In Heaven Is For Real (2014), a film based on Todd Burpo’s best-selling non-fiction book of the same title, the evangelical Christian minister becomes convinced that his son, Colton, actually visited heaven while in surgery. Todd cannot make his faith-held belief intelligible to even his wife, Sonja. She misunderstands her husband and questions his obsession and even his sanity until Colton tells her something about heaven that applies to her uniquely. Then both parents are uniquely related in an absolute way through faith to the absolute—to the absurd, in Kierkegaard’s parlance. How Todd deals with his realization can be unpacked by applying the work of the nineteenth-century European philosopher, Soren Kierkegaard.
Before Sonja comes to believe in the impossible, a formidable wall stands between her and her husband as he grapples with whether to take heaven literally and comes to believe that Colton has been there. “I’m sorry I can’t help you,” Sonja tells him at one point. His relation to the absolute, the impossible, has become isolating, for such a relation is individualized, according to Kierkegaard, and incommunicable to others.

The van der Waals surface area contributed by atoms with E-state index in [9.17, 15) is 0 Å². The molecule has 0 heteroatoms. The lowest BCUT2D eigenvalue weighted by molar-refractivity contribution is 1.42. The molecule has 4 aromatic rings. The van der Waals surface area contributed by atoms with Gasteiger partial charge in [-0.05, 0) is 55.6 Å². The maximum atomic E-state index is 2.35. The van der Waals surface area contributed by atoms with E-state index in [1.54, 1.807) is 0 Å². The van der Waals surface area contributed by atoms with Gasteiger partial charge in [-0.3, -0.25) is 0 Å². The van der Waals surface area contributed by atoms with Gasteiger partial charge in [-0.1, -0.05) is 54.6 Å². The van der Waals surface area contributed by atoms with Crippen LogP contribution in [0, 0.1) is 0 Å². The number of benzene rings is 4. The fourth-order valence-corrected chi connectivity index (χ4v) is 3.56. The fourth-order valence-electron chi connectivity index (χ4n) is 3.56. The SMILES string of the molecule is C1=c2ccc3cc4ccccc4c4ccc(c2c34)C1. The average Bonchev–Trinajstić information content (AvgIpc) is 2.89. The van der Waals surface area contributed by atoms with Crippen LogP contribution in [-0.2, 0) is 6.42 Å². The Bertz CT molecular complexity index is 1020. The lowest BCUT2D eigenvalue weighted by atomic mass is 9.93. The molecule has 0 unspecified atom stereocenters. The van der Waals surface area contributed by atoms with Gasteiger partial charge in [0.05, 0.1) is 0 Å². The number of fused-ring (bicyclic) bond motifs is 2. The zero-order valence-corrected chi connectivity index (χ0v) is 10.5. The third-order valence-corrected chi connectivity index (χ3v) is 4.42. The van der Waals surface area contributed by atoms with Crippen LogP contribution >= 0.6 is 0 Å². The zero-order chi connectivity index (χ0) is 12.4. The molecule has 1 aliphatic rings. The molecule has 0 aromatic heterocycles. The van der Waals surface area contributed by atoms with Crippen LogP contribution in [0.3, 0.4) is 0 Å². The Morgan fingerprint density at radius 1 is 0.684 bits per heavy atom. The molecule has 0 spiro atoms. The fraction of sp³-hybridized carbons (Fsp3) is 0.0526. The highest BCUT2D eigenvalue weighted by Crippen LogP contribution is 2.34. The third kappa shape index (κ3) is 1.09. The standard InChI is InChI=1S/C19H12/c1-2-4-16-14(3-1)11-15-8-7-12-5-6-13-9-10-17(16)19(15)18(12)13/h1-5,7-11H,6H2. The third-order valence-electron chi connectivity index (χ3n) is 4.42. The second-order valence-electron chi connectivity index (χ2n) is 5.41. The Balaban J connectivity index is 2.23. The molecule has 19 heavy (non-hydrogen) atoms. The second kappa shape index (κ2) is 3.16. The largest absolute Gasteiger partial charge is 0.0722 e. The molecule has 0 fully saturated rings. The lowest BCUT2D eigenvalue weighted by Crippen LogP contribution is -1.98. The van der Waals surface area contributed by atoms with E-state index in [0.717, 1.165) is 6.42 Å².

In Fear and Trembling, Kierkegaard dissects the Biblical story of Abraham being prepared to sacrifice his son Isaac. Essentially, Abraham goes above the ethical to embrace an absurd impossibility by faith. Faced with God's demand of sacrificing Isaac and God's promise that Abraham's seed will spread, Abraham has faith in the impossible on the strength of the absurd (i.e., that God will somehow present the old man with another child to fulfil the promise). It is absurd for God to have Abraham sacrifice his only offspring and yet promise that Abraham’s seed will populate the nations, yet somehow Abraham embraces this impossibility.
Kierkegaard contends that such an apparent impossibility held by faith cannot be communicated. A “knight of faith” must therefore be isolated in this respect. This is part of the price he or she pays for violating the ethical on the strength of the absurd, which transcends but does not obviate the ethical dimension. "Abraham is silent--but he cannot speak, therein lies the distress and anguish. For [Abraham might say] if when I speak I cannot make myself understood, I do not speak even if I keep talking without stop day and night. . . . The relief of speech is that it translates me into the universal." By the universal, Kierkegaard has ethical principles in mind, for they are on the universal level because they are known inter-subjectively and thus can be understood by others.